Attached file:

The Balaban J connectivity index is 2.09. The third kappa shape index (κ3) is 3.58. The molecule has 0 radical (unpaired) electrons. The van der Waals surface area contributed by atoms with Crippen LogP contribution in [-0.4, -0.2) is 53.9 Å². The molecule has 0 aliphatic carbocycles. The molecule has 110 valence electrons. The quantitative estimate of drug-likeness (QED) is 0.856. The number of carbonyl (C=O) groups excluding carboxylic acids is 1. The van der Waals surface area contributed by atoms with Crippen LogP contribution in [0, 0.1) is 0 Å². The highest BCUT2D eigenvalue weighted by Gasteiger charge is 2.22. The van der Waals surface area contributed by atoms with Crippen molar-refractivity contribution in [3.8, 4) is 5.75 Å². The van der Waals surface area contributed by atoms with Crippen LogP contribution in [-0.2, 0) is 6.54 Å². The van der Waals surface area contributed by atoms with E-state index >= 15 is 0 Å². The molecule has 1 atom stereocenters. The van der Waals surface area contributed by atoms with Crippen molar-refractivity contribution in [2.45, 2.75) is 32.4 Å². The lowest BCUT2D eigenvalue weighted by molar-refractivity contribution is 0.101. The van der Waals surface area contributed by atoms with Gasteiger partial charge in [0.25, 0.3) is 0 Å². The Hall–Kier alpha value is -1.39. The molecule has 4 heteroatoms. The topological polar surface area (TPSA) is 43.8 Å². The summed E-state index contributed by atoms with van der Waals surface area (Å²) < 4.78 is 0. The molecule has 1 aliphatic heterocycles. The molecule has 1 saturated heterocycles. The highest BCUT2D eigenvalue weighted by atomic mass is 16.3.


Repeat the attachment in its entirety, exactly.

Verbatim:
The Balaban J connectivity index is 2.09. The third kappa shape index (κ3) is 3.58. The molecule has 0 radical (unpaired) electrons. The van der Waals surface area contributed by atoms with Crippen LogP contribution in [-0.4, -0.2) is 53.9 Å². The molecule has 0 aliphatic carbocycles. The molecule has 110 valence electrons. The quantitative estimate of drug-likeness (QED) is 0.856. The number of carbonyl (C=O) groups excluding carboxylic acids is 1. The van der Waals surface area contributed by atoms with Crippen LogP contribution in [0, 0.1) is 0 Å². The highest BCUT2D eigenvalue weighted by Gasteiger charge is 2.22. The van der Waals surface area contributed by atoms with Crippen molar-refractivity contribution in [3.8, 4) is 5.75 Å². The van der Waals surface area contributed by atoms with Crippen LogP contribution in [-0.2, 0) is 6.54 Å². The van der Waals surface area contributed by atoms with E-state index >= 15 is 0 Å². The molecule has 1 atom stereocenters. The van der Waals surface area contributed by atoms with Crippen molar-refractivity contribution in [2.45, 2.75) is 32.4 Å². The lowest BCUT2D eigenvalue weighted by molar-refractivity contribution is 0.101. The van der Waals surface area contributed by atoms with Gasteiger partial charge in [0.25, 0.3) is 0 Å². The Hall–Kier alpha value is -1.39. The molecule has 4 heteroatoms. The topological polar surface area (TPSA) is 43.8 Å². The summed E-state index contributed by atoms with van der Waals surface area (Å²) < 4.78 is 0. The molecule has 1 aliphatic heterocycles. The molecule has 1 saturated heterocycles. The highest BCUT2D eigenvalue weighted by atomic mass is 16.3.